Safety in very hot weather

Most of us enjoy the hot weather, but when it’s too hot for too long there are potential health risks. Here is some information to help make sure the hot weather doesn’t harm you or the person you provide care and support to.

The very young, older people, people with restricted mobility and those with long term conditions are particularly at risk of health problems when the weather is very hot. In particular, very hot weather can make heart and breathing problems worse. Knowing how to keep cool during long periods of hot weather can help save lives. Most of the information is common sense but it can have a dramatic effect.

An average temperature of 30°C by day and 15°C overnight would trigger a health alert (this figure varies slightly around the UK). These temperatures can have a significant effect on people’s health if they last for at least two days and the night in between.


Why is a heatwave a problem?

As a PA it’s important you know the signs to look out for when someone is being seriously affected by the heat. The main risks posed by a heatwave are:

  • Dehydration (not having enough water)
  • Try to ensure the person you care for is having a balanced diet to help replace any salt lost by sweating. Encourage them to drink 6–8 glasses of liquid a day, and more if it’s hot.
  • Be aware that some types of medication affect water retention.

Some of the early warning signs of dehydration include:

  • feeling thirsty and lightheaded
  • a dry mouth
  • tiredness
  • having dark coloured, strong-smelling urine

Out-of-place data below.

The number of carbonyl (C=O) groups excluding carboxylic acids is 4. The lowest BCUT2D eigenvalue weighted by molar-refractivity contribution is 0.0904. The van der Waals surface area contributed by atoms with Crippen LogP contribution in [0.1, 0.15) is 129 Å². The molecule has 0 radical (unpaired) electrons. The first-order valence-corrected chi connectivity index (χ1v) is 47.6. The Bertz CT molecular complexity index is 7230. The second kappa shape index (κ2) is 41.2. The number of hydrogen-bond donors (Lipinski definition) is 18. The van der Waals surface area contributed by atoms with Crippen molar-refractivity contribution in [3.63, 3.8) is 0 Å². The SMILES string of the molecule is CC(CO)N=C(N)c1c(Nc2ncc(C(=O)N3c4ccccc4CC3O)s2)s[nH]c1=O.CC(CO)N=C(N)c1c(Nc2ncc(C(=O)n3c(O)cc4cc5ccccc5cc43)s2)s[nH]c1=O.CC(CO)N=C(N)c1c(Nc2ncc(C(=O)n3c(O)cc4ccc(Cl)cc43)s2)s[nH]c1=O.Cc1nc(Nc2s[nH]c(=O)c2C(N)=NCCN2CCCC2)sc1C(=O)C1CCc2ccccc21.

• passing urine less often than usual
  • muscle cramps in arms, legs or stomach
  • mild confusion, weakness or sleep problems.

If you see any of these symptoms, tried to get them to rest in a cool place and drink plenty of fluids. Seek medical advice if their symptoms persist or worsen


Heat Exhaustion

The symptoms of heat exhaustion include:

  • headaches
  • dizziness
  • nausea or vomiting
  • pale skin
  • heavy sweating and a raised temperature

If you see any of these symptoms follow the advice for dehydration and:

  • Find a cool place and loosen tight clothes.
  • Encourage them to drink plenty of water or fruit juice.
  • sponge them with cool water or, if possible, give them a cool shower.
  • If their symptoms persist, call your GP or NHS 111 for advice.



Heatstroke can develop if heat exhaustion is left untreated. It can also develop suddenly and without warning. The symptoms of heatstroke include:

  • hot and red skin
  • headaches
  • nausea
  • intense thirst
  • a high temperature
  • confusion, aggression and loss of consciousness

Heatstroke is a life threatening condition. If you or someone else shows symptoms call 999 immediately. Follow the advice given for heat exhaustion, but do not try to give fluids to anyone who is unconscious.


Tips for coping in hot weather

The following advice applies both to you as a PA working in these conditions and to the person you support.

  • Shut windows and pull down the shades when it is hotter outside. If it’s safe, open them for ventilation when it is cooler.
  • Avoid the heat: stay out of the sun and don’t go out between 11am and 3pm (the hottest part of the day) if you’re vulnerable to the effects of heat.
  • Keep rooms cool by using shades or reflective material outside the windows. If this isn’t possible, use light-coloured curtains and keep them closed (metallic blinds and dark curtains can make the room hotter).
  • Have cool baths or showers, and splash yourself with cool water.
  • Drink cold drinks regularly, such as water and fruit juice. Avoid tea, coffee and alcohol.
  • Stay tuned to the weather forecast on the radio or TV, or on the Met Office website.
  • Plan ahead to make sure you have enough supplies, such as food, water and any medications you need.
  • Identify the coolest room in the house so you know where to go to keep cool.
  • Wear loose, cool clothing, and a hat if you go outdoors.